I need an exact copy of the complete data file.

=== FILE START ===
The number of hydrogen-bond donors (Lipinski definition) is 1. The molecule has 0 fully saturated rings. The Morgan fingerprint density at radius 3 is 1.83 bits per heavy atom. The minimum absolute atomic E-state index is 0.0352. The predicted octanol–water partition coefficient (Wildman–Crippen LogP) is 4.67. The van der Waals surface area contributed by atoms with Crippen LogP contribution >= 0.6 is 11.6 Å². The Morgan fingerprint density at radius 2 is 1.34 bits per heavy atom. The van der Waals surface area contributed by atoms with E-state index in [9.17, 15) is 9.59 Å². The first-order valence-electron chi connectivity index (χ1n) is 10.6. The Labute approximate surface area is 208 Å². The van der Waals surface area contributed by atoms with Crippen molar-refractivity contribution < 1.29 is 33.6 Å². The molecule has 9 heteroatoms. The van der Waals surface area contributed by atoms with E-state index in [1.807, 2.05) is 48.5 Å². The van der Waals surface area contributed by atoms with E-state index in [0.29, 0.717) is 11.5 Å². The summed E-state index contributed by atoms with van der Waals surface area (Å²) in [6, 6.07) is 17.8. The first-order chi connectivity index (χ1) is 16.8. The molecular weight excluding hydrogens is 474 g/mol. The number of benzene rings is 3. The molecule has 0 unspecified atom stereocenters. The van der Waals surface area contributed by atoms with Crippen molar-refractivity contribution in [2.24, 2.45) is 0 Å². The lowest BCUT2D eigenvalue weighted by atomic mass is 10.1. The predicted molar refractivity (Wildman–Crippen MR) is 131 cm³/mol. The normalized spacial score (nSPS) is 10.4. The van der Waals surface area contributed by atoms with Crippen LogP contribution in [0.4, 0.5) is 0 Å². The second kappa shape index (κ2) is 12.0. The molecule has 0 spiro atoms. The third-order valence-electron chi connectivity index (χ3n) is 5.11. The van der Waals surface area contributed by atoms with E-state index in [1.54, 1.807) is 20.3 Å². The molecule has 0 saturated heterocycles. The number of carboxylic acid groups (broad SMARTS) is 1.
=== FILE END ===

The number of hydrogen-bond donors (Lipinski definition) is 1. The molecule has 0 fully saturated rings. The Morgan fingerprint density at radius 3 is 1.83 bits per heavy atom. The minimum absolute atomic E-state index is 0.0352. The predicted octanol–water partition coefficient (Wildman–Crippen LogP) is 4.67. The van der Waals surface area contributed by atoms with Crippen LogP contribution >= 0.6 is 11.6 Å². The Morgan fingerprint density at radius 2 is 1.34 bits per heavy atom. The van der Waals surface area contributed by atoms with E-state index in [9.17, 15) is 9.59 Å². The first-order valence-electron chi connectivity index (χ1n) is 10.6. The Labute approximate surface area is 208 Å². The van der Waals surface area contributed by atoms with Crippen molar-refractivity contribution < 1.29 is 33.6 Å². The molecule has 9 heteroatoms. The van der Waals surface area contributed by atoms with E-state index in [1.807, 2.05) is 48.5 Å². The van der Waals surface area contributed by atoms with E-state index in [0.29, 0.717) is 11.5 Å². The summed E-state index contributed by atoms with van der Waals surface area (Å²) in [6, 6.07) is 17.8. The first-order chi connectivity index (χ1) is 16.8. The molecular weight excluding hydrogens is 474 g/mol. The number of benzene rings is 3. The molecule has 0 unspecified atom stereocenters. The van der Waals surface area contributed by atoms with Crippen molar-refractivity contribution in [2.24, 2.45) is 0 Å². The lowest BCUT2D eigenvalue weighted by atomic mass is 10.1. The predicted molar refractivity (Wildman–Crippen MR) is 131 cm³/mol. The normalized spacial score (nSPS) is 10.4. The van der Waals surface area contributed by atoms with Crippen LogP contribution in [0.4, 0.5) is 0 Å². The second kappa shape index (κ2) is 12.0. The molecule has 0 spiro atoms. The third-order valence-electron chi connectivity index (χ3n) is 5.11. The van der Waals surface area contributed by atoms with E-state index in [1.54, 1.807) is 20.3 Å². The molecule has 0 saturated heterocycles. The number of carboxylic acid groups (broad SMARTS) is 1.